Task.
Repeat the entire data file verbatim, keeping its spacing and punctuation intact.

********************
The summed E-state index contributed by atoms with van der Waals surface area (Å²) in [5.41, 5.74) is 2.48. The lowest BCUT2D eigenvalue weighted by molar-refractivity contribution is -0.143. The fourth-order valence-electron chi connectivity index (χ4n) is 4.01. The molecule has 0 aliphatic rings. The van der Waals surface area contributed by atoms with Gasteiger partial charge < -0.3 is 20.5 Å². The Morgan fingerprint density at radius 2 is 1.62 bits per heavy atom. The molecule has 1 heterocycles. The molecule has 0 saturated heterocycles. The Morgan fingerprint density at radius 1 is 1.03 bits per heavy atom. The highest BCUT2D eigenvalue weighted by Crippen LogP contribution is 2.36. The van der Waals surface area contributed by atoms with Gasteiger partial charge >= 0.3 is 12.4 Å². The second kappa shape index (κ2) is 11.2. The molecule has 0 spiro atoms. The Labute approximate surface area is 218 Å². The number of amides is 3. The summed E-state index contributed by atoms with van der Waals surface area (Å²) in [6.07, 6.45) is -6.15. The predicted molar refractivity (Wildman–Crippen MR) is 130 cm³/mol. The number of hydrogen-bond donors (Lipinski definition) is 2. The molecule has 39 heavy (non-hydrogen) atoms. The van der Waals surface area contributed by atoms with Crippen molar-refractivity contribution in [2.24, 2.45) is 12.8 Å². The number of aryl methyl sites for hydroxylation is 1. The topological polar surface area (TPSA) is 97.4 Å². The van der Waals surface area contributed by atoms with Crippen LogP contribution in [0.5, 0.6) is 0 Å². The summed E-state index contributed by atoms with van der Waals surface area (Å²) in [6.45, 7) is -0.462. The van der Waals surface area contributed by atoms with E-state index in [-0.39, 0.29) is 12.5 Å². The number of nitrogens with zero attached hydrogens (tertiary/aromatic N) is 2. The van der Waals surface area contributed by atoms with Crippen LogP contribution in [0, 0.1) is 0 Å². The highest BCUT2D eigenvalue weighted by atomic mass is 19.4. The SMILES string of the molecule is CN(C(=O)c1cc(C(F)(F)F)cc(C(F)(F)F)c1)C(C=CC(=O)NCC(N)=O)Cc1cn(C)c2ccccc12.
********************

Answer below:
The summed E-state index contributed by atoms with van der Waals surface area (Å²) in [5.41, 5.74) is 2.48. The lowest BCUT2D eigenvalue weighted by molar-refractivity contribution is -0.143. The fourth-order valence-electron chi connectivity index (χ4n) is 4.01. The molecule has 0 aliphatic rings. The van der Waals surface area contributed by atoms with Gasteiger partial charge < -0.3 is 20.5 Å². The Morgan fingerprint density at radius 2 is 1.62 bits per heavy atom. The molecule has 1 heterocycles. The molecule has 0 saturated heterocycles. The Morgan fingerprint density at radius 1 is 1.03 bits per heavy atom. The highest BCUT2D eigenvalue weighted by Crippen LogP contribution is 2.36. The van der Waals surface area contributed by atoms with Gasteiger partial charge >= 0.3 is 12.4 Å². The second kappa shape index (κ2) is 11.2. The molecule has 0 spiro atoms. The Labute approximate surface area is 218 Å². The number of amides is 3. The summed E-state index contributed by atoms with van der Waals surface area (Å²) in [6.07, 6.45) is -6.15. The predicted molar refractivity (Wildman–Crippen MR) is 130 cm³/mol. The number of hydrogen-bond donors (Lipinski definition) is 2. The molecule has 39 heavy (non-hydrogen) atoms. The van der Waals surface area contributed by atoms with Crippen molar-refractivity contribution in [2.24, 2.45) is 12.8 Å². The number of aryl methyl sites for hydroxylation is 1. The topological polar surface area (TPSA) is 97.4 Å². The van der Waals surface area contributed by atoms with Crippen LogP contribution in [0.5, 0.6) is 0 Å². The summed E-state index contributed by atoms with van der Waals surface area (Å²) in [6.45, 7) is -0.462. The van der Waals surface area contributed by atoms with E-state index in [-0.39, 0.29) is 12.5 Å². The number of nitrogens with zero attached hydrogens (tertiary/aromatic N) is 2. The van der Waals surface area contributed by atoms with Crippen LogP contribution in [0, 0.1) is 0 Å². The highest BCUT2D eigenvalue weighted by atomic mass is 19.4. The SMILES string of the molecule is CN(C(=O)c1cc(C(F)(F)F)cc(C(F)(F)F)c1)C(C=CC(=O)NCC(N)=O)Cc1cn(C)c2ccccc12.